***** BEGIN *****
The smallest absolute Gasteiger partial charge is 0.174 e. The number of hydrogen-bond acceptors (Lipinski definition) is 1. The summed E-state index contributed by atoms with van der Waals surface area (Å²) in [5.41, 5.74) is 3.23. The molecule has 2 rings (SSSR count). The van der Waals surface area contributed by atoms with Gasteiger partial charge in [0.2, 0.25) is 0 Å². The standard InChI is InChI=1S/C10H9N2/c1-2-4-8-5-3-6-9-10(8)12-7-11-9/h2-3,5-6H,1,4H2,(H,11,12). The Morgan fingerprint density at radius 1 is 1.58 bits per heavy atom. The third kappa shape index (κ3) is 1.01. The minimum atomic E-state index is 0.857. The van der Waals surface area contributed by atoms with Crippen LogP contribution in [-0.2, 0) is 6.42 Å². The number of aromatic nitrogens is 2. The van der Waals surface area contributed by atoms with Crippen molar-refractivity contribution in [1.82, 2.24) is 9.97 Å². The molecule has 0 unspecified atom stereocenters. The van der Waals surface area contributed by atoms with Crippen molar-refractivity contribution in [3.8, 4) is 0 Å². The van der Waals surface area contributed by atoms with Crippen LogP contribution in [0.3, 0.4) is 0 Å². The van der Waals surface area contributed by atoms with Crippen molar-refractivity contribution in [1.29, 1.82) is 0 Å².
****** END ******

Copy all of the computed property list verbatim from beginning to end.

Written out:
The smallest absolute Gasteiger partial charge is 0.174 e. The number of hydrogen-bond acceptors (Lipinski definition) is 1. The summed E-state index contributed by atoms with van der Waals surface area (Å²) in [5.41, 5.74) is 3.23. The molecule has 2 rings (SSSR count). The van der Waals surface area contributed by atoms with Gasteiger partial charge in [0.2, 0.25) is 0 Å². The standard InChI is InChI=1S/C10H9N2/c1-2-4-8-5-3-6-9-10(8)12-7-11-9/h2-3,5-6H,1,4H2,(H,11,12). The Morgan fingerprint density at radius 1 is 1.58 bits per heavy atom. The third kappa shape index (κ3) is 1.01. The minimum atomic E-state index is 0.857. The van der Waals surface area contributed by atoms with Crippen LogP contribution in [-0.2, 0) is 6.42 Å². The number of aromatic nitrogens is 2. The van der Waals surface area contributed by atoms with Crippen molar-refractivity contribution in [1.82, 2.24) is 9.97 Å². The molecule has 0 unspecified atom stereocenters. The van der Waals surface area contributed by atoms with Crippen molar-refractivity contribution in [3.8, 4) is 0 Å². The van der Waals surface area contributed by atoms with Crippen LogP contribution in [0.3, 0.4) is 0 Å². The van der Waals surface area contributed by atoms with Crippen molar-refractivity contribution in [1.29, 1.82) is 0 Å².